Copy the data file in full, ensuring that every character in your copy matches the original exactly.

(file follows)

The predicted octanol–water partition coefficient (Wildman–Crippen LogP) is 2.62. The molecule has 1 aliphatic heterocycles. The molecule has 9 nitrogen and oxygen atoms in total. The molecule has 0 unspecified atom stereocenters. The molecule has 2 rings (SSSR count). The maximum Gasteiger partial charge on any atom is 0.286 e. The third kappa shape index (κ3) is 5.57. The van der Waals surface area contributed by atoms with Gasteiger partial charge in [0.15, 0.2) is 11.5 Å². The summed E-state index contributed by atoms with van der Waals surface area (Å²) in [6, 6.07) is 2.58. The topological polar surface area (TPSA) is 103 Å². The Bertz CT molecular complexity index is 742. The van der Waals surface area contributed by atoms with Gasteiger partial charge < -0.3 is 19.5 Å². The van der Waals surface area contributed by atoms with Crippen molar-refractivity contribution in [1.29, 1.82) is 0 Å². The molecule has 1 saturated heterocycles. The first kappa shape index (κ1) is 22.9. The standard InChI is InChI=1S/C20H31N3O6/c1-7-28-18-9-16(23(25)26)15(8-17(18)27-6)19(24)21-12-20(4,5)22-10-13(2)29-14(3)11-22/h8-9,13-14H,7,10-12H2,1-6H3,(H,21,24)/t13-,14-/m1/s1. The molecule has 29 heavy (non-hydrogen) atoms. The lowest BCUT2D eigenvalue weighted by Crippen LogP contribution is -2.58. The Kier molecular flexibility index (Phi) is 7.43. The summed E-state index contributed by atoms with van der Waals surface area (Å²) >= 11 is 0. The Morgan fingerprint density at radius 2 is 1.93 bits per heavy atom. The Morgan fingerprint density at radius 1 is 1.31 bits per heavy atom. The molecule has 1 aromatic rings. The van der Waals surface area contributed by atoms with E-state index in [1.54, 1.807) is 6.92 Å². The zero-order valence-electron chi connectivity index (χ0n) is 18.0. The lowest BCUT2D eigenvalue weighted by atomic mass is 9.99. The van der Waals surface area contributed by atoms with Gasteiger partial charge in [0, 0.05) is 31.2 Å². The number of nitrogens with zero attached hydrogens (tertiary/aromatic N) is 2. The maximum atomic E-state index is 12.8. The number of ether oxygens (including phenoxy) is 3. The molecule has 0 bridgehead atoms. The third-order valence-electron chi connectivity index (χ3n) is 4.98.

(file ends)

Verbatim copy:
The predicted octanol–water partition coefficient (Wildman–Crippen LogP) is 2.62. The molecule has 1 aliphatic heterocycles. The molecule has 9 nitrogen and oxygen atoms in total. The molecule has 0 unspecified atom stereocenters. The molecule has 2 rings (SSSR count). The maximum Gasteiger partial charge on any atom is 0.286 e. The third kappa shape index (κ3) is 5.57. The van der Waals surface area contributed by atoms with Gasteiger partial charge in [0.15, 0.2) is 11.5 Å². The summed E-state index contributed by atoms with van der Waals surface area (Å²) in [6, 6.07) is 2.58. The topological polar surface area (TPSA) is 103 Å². The Bertz CT molecular complexity index is 742. The van der Waals surface area contributed by atoms with Gasteiger partial charge < -0.3 is 19.5 Å². The van der Waals surface area contributed by atoms with Crippen molar-refractivity contribution in [1.29, 1.82) is 0 Å². The molecule has 1 saturated heterocycles. The first kappa shape index (κ1) is 22.9. The standard InChI is InChI=1S/C20H31N3O6/c1-7-28-18-9-16(23(25)26)15(8-17(18)27-6)19(24)21-12-20(4,5)22-10-13(2)29-14(3)11-22/h8-9,13-14H,7,10-12H2,1-6H3,(H,21,24)/t13-,14-/m1/s1. The molecule has 29 heavy (non-hydrogen) atoms. The lowest BCUT2D eigenvalue weighted by Crippen LogP contribution is -2.58. The Kier molecular flexibility index (Phi) is 7.43. The summed E-state index contributed by atoms with van der Waals surface area (Å²) >= 11 is 0. The Morgan fingerprint density at radius 2 is 1.93 bits per heavy atom. The Morgan fingerprint density at radius 1 is 1.31 bits per heavy atom. The molecule has 1 aromatic rings. The van der Waals surface area contributed by atoms with E-state index in [1.54, 1.807) is 6.92 Å². The zero-order valence-electron chi connectivity index (χ0n) is 18.0. The lowest BCUT2D eigenvalue weighted by atomic mass is 9.99. The van der Waals surface area contributed by atoms with Gasteiger partial charge in [0, 0.05) is 31.2 Å². The number of nitrogens with zero attached hydrogens (tertiary/aromatic N) is 2. The maximum atomic E-state index is 12.8. The number of ether oxygens (including phenoxy) is 3. The molecule has 0 bridgehead atoms. The third-order valence-electron chi connectivity index (χ3n) is 4.98.